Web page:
|the finished product|
My customer is retired military, and had been stationed in Okinawa. Japan, where she had bought a number of vintage kimonos. Once she returned home (to my neighborhood!) she asked a woman who had done some upholstery work for her to make a quilt out of the kimonos. That project did not come out the way she wanted or expected, so she then contacted me to see if I could remake it into something else. I'm sure the first quiltmaker had the best of intentions, but it was an odd piece of work: a tied quilt pieced with dark colored upholstery fabric, with an actual acrylic blanket in between the layers. Also included were a number of smaller projects-- a pillow, and some table runners-- that the customer hadn't asked for.
So the first step for me was a significant amount of demolition-- cutting all of the various projects apart, and then coming up with a way to get all of the various pieces onto one quilt.
|note the seam matching|
You'd never know that this block is actually 2 pieces of fabric! This pattern matching is not something I'm able to do with any sort of competence, so I decided to take advantage of this and left the blocks as large as I could.
The peacock is also 2 matched pieces.
There's also A LOT of quilting. I usually do an all-over pattern on clothing quilts (it works well with T-shirt quilts in particular) but this quilt really wanted to be quilted block by block, and every block is a little different.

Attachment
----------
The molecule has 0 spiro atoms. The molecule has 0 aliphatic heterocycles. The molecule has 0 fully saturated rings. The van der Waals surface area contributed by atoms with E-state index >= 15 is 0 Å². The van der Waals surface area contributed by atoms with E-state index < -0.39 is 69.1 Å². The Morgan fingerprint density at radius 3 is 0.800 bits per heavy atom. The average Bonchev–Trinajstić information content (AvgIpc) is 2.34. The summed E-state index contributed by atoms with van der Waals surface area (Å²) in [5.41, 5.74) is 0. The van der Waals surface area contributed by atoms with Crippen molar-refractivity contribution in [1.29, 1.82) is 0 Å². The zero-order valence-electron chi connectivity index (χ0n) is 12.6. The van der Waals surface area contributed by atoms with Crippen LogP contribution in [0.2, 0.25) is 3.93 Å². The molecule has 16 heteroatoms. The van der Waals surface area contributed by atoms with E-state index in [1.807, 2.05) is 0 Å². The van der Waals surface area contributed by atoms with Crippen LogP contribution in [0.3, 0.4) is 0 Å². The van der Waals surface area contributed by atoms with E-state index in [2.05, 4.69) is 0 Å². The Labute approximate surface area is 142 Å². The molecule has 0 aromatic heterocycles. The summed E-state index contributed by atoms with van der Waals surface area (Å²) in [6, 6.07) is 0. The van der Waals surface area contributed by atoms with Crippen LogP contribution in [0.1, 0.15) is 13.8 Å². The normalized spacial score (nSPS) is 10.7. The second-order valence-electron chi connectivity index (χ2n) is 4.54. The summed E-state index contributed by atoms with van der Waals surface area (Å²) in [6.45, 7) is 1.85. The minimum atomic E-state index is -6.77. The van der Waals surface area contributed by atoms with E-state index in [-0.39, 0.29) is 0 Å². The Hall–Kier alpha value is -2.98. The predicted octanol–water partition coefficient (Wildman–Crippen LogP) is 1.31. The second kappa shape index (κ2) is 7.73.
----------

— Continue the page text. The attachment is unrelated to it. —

|outline quilting in the body, with a stipple background|
I tried to let the pictures themselves tell me how to quilt each block.
Some technical details:
The fabric of the kimonos is, as far as I could tell, a very drapey polyester crepe. It's not a fabric I've worked with before but once I stabilized it (I use Pellon 960F for all of my clothing quilts) it worked just fine for piecing and quilting.
Batting is Quilter's Dream Request, Queen size. The finished quilt was about 85 x 100". All of the quilting was done on my HQ Sweet 16.
On the back: a super pretty leaf print (this one). It's 108" wide so there's no pieceing necessary even for a big quilt like this one. Having a one piece back saves a ton of time plus I think it bastes and quilts much easier.
I delivered the completed quilt a few days ago and the customer was absolutely ecstatic with how it turned out. She was glad to finally get what she had originally wanted. And this was a fun project for me, and certainly a unique one!
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